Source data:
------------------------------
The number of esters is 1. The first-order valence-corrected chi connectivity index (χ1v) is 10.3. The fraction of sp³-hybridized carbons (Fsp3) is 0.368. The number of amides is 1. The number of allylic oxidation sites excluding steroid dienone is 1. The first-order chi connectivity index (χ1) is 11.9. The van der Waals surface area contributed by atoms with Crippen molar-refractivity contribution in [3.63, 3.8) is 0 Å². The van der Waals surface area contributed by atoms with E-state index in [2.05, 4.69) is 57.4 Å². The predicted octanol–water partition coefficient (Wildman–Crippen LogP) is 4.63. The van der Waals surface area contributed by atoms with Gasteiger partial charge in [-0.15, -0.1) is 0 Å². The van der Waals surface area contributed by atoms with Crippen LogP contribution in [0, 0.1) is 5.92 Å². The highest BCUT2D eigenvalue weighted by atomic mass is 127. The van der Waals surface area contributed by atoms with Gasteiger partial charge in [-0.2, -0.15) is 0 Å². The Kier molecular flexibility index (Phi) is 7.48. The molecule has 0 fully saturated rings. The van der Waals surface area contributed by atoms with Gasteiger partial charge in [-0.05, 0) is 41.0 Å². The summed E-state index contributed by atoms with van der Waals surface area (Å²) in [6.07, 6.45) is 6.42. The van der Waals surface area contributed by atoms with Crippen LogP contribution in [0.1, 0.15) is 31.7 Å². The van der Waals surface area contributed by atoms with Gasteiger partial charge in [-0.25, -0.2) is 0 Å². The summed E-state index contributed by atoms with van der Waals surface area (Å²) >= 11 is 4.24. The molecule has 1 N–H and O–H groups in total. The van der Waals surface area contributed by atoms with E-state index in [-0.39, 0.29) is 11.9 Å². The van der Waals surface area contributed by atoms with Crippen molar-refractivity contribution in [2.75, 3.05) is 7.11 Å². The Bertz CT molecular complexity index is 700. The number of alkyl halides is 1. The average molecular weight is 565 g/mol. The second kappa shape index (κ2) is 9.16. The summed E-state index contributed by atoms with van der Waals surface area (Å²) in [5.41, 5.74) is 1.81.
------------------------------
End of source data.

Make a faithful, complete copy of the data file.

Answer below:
The number of esters is 1. The first-order valence-corrected chi connectivity index (χ1v) is 10.3. The fraction of sp³-hybridized carbons (Fsp3) is 0.368. The number of amides is 1. The number of allylic oxidation sites excluding steroid dienone is 1. The first-order chi connectivity index (χ1) is 11.9. The van der Waals surface area contributed by atoms with Crippen molar-refractivity contribution in [3.63, 3.8) is 0 Å². The van der Waals surface area contributed by atoms with E-state index in [2.05, 4.69) is 57.4 Å². The predicted octanol–water partition coefficient (Wildman–Crippen LogP) is 4.63. The van der Waals surface area contributed by atoms with Gasteiger partial charge in [-0.15, -0.1) is 0 Å². The van der Waals surface area contributed by atoms with Crippen LogP contribution in [0, 0.1) is 5.92 Å². The highest BCUT2D eigenvalue weighted by atomic mass is 127. The van der Waals surface area contributed by atoms with Gasteiger partial charge in [-0.2, -0.15) is 0 Å². The Kier molecular flexibility index (Phi) is 7.48. The molecule has 0 fully saturated rings. The van der Waals surface area contributed by atoms with Gasteiger partial charge in [-0.05, 0) is 41.0 Å². The summed E-state index contributed by atoms with van der Waals surface area (Å²) in [6.07, 6.45) is 6.42. The van der Waals surface area contributed by atoms with Crippen LogP contribution in [0.1, 0.15) is 31.7 Å². The van der Waals surface area contributed by atoms with Gasteiger partial charge in [-0.25, -0.2) is 0 Å². The summed E-state index contributed by atoms with van der Waals surface area (Å²) >= 11 is 4.24. The molecule has 1 N–H and O–H groups in total. The van der Waals surface area contributed by atoms with E-state index in [-0.39, 0.29) is 11.9 Å². The van der Waals surface area contributed by atoms with Crippen molar-refractivity contribution in [2.75, 3.05) is 7.11 Å². The Bertz CT molecular complexity index is 700. The number of alkyl halides is 1. The average molecular weight is 565 g/mol. The second kappa shape index (κ2) is 9.16. The summed E-state index contributed by atoms with van der Waals surface area (Å²) in [5.41, 5.74) is 1.81.